They is a plural personal pronoun, her is a singular feminine personal pronoun, tickets is a plural concrete count noun, and San Francisco, with its capital letters, is a singular proper noun.

I like whisky, but not the whisky in that bottle.

      I is  a personal pronoun, the first whisky is used as a non-count noun, a generalisation with no article; the second whisky is used as a count noun, and therefore preceded by an article.  Bottle is a singular concrete count noun.

Chemistry is an exact science.

     Chemistry is a generic abstraction, therefore a non-count noun with no article;  science is used as a count noun, and is therefore preceded by a determiner, in this case an.

There are no children in the school.

      There is an expletive pronoun which introduces the sentence; children is a plural count noun, school is a singular count noun.
For more, go to nouns

4. Connectors

I like coffee but I don't like tea..  
     But is a contrasting coordinator that links two clauses, I like coffee  /   I don't like tea.

We can't play cricket if it rains   /   If it rains, we can't play cricket

      If is a subordinating coordinator. "We can't play cricket" is subordinated to the condition "if it rains". Subordinate clauses with if can come before or after the main clause.

It's raining, therefore we can't play cricket.

      The subordinated clause we can't play cricket starting with therefore has to follow the main clause It's raining..

You can give it to either Hamid or Noura.

       The correlating coordinators here link two proper nouns.
► For more on this see conjunctions

5. Adverbs and prepositions


I can easily put all the bags in my car on Monday.  

     Easily is a simple adverb, in my car is a simple adverb phrase, and so is on Monday.
      In and on are short prepositions that define the meaning of the adverb phrases.

I took off my coat and hung it on the back of the door.

      Off is part of the phrasal verb take off, and on is a preposition introducing an adverbial phrase of place.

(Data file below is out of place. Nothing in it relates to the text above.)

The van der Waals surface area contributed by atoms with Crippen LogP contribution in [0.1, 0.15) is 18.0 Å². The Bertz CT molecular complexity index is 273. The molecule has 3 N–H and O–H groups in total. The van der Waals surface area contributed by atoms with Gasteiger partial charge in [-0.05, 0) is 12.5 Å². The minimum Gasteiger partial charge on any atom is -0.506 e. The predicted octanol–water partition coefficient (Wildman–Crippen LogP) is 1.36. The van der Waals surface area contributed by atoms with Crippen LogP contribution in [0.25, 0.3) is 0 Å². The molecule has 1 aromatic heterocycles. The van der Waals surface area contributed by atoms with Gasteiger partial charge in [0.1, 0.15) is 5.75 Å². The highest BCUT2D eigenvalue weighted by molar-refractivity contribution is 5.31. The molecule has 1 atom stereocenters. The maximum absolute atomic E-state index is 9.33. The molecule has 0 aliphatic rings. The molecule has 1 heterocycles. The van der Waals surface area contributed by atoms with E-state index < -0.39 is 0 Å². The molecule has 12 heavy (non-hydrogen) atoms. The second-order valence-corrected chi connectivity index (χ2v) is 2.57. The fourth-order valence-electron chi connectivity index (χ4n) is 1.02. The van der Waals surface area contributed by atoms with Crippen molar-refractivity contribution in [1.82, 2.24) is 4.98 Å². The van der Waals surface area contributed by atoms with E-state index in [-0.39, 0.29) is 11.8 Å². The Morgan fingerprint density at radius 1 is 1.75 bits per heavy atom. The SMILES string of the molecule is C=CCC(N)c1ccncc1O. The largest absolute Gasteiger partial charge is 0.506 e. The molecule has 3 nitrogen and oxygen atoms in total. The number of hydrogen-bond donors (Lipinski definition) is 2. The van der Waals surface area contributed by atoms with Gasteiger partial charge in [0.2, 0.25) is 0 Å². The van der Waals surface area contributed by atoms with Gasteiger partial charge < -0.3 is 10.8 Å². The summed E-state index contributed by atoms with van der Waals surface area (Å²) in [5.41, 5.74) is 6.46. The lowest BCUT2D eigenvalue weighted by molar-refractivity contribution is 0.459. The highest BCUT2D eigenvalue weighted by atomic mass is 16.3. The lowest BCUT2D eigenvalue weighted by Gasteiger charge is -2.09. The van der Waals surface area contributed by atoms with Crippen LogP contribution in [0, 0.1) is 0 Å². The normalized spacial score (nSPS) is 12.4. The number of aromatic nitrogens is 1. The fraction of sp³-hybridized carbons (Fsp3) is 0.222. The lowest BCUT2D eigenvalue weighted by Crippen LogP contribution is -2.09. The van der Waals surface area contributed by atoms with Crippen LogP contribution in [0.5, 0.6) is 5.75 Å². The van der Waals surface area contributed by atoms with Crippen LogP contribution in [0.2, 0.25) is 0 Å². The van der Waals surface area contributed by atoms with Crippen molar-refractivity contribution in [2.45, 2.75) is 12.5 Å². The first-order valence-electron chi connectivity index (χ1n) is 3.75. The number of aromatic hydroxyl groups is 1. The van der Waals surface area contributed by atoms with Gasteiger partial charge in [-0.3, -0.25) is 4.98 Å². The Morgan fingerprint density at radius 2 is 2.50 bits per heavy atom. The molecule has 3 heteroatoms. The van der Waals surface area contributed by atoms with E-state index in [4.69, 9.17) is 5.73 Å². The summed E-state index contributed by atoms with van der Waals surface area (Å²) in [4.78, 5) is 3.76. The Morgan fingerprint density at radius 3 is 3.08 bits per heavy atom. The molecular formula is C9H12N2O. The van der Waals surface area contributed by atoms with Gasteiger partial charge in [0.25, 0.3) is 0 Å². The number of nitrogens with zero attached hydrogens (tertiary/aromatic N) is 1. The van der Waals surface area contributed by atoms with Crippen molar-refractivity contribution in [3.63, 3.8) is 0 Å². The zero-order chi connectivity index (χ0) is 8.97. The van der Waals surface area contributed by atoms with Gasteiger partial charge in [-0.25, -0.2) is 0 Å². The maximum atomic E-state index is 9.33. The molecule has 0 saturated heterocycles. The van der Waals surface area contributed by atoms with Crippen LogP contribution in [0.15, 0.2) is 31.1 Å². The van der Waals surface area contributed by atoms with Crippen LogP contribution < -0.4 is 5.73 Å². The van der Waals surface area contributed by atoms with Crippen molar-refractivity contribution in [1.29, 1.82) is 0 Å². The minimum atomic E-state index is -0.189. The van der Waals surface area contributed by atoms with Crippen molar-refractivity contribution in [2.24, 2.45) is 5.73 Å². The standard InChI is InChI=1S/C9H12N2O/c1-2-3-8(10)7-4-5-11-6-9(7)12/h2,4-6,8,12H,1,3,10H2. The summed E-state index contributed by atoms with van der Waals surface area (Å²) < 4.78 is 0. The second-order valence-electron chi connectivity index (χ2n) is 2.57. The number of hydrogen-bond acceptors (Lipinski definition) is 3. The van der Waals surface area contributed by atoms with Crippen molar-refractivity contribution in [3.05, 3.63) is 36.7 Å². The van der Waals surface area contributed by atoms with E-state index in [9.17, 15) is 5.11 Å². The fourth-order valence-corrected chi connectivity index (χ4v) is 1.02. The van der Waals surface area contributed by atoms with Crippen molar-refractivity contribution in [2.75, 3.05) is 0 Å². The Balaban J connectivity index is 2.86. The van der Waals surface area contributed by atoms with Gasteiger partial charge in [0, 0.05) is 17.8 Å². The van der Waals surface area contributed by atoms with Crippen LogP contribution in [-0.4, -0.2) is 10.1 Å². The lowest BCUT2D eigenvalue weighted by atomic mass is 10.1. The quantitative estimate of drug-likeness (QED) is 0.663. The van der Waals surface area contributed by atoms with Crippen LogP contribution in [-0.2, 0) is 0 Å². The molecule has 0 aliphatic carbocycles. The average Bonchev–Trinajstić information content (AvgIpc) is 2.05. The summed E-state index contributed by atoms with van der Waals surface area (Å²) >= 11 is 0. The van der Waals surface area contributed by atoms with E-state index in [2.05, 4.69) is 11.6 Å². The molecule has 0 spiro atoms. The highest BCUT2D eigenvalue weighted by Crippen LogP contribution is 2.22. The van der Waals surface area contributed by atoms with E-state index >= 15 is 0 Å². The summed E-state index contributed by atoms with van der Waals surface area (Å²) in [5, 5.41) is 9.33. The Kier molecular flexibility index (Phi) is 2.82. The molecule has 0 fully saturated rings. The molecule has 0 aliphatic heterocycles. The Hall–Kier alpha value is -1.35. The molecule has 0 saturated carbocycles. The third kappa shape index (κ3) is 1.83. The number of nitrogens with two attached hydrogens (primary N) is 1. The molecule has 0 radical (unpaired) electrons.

► For more on this see adverbs

5. Adjectives and determiners


His three adorable cats are always very friendly.  

     His is a possessive adjective, three is a numeral determining adjective, adorable is a descriptive adjective used attributively.  Friendly is a descriptive adjective used predicatively and graded by very .  Though they refer to a plural noun cats, no s is added to any adjective.

Which lady has lost this rather beautiful coloured scarf ?

     Which is an interrogative adjective, this is a demonstrative adjective,  beautiful is an attributive descriptive adjective graded by rather, coloured is another attributive descriptive adjective.
► For more on this see adjectives

6. Other essential points of English grammar

Almost all the words in normal English fit into one of the categories described above. A few, such as interjections (for example Oh!) do not.

There are two other essential aspects of English grammar that need to be learned and respected. The first is word order, the second is punctuation.


Perhaps the man has already written a letter to his son.

Perhaps is a sentence adverb which refers to the whole sentence

the man is the subject.

has written is the verb

already is a short adverb that is able to come between the auxiliary has and the participle written.

a letter is the direct object

to his son is the indirect object

For more on this see word order and punctuation.

For a lot more detail clearly explained, with plenty of examples, consult A descriptive Grammar of English - ebook or paperback.

Continue :  Return to top of page.    Go to grammar subject index

Copyright   : Website and texts © 2022 except where otherwise indicated


Here is a sample of texts in graded English to read on
Advanced level English (B2 - C1)
Nevada and its Extraterrestrials
Who killed Martin Luther King ? with audio
Wall Street culture
The story of the Blues with audio
California: awaiting the "Big One" 
America's Amish - model society ?
Henry Ford, the man who changed America with audio
Just who are the English ?
Agatha Christie - world best seller
Tea and the British with audio
Short story : For Elise with audio
Intermediate level English (B1 - B2)
Alcohol, prohibition and Al Capone
George Washington, America's first president with audio
No more Fish 'n' chips ?  Britain's fast food.
Big red London buses  with audio
Robin Hood - fact or fiction?
Moving to the country  with audio
Short story: Driftwood   with audio
New life for Big Ben

Discover Britain - institutions, tourism, life

CopyrightCopyright information.
Copyright by  -  Free to view, free to share,  free to use in class, free to print, but not free to copy..
If you like this page and want to share it with others,  just share a link, don't copy.

Linguapress respects your privacy and does not collect data from users. Cookies are used solely to log anonymous audience statistics and enable essential page functions. To remove this message, click   or otherwise learn more about setting cookie preferences